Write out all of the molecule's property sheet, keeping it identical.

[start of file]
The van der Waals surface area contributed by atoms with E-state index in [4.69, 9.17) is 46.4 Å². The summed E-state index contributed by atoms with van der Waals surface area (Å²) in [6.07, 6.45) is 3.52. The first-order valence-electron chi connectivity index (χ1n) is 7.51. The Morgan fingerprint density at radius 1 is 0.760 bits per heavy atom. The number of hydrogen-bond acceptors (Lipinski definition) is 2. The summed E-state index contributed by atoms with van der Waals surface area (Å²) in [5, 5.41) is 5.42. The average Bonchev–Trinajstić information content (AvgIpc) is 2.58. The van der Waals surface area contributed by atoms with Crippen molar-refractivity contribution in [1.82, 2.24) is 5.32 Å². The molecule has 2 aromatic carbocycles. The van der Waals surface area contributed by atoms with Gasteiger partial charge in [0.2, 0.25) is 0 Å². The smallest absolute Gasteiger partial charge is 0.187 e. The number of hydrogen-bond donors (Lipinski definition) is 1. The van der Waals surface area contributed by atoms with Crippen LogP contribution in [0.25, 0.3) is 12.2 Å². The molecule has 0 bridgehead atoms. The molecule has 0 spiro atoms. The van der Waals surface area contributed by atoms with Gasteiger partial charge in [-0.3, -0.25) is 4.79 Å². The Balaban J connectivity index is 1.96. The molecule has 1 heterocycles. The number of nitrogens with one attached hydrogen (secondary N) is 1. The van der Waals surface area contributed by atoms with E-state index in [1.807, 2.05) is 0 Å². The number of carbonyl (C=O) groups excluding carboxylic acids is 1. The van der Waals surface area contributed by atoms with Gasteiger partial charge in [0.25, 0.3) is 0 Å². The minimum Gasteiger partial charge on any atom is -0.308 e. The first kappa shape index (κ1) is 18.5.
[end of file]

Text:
The van der Waals surface area contributed by atoms with E-state index in [4.69, 9.17) is 46.4 Å². The summed E-state index contributed by atoms with van der Waals surface area (Å²) in [6.07, 6.45) is 3.52. The first-order valence-electron chi connectivity index (χ1n) is 7.51. The Morgan fingerprint density at radius 1 is 0.760 bits per heavy atom. The number of hydrogen-bond acceptors (Lipinski definition) is 2. The summed E-state index contributed by atoms with van der Waals surface area (Å²) in [5, 5.41) is 5.42. The average Bonchev–Trinajstić information content (AvgIpc) is 2.58. The van der Waals surface area contributed by atoms with Crippen molar-refractivity contribution in [1.82, 2.24) is 5.32 Å². The molecule has 2 aromatic carbocycles. The van der Waals surface area contributed by atoms with Gasteiger partial charge in [0.2, 0.25) is 0 Å². The smallest absolute Gasteiger partial charge is 0.187 e. The number of hydrogen-bond donors (Lipinski definition) is 1. The van der Waals surface area contributed by atoms with Crippen LogP contribution in [0.25, 0.3) is 12.2 Å². The molecule has 0 bridgehead atoms. The molecule has 0 spiro atoms. The van der Waals surface area contributed by atoms with Gasteiger partial charge in [-0.3, -0.25) is 4.79 Å². The Balaban J connectivity index is 1.96. The molecule has 1 heterocycles. The number of nitrogens with one attached hydrogen (secondary N) is 1. The van der Waals surface area contributed by atoms with E-state index in [1.807, 2.05) is 0 Å². The number of carbonyl (C=O) groups excluding carboxylic acids is 1. The van der Waals surface area contributed by atoms with Gasteiger partial charge in [0.25, 0.3) is 0 Å². The minimum Gasteiger partial charge on any atom is -0.308 e. The first kappa shape index (κ1) is 18.5.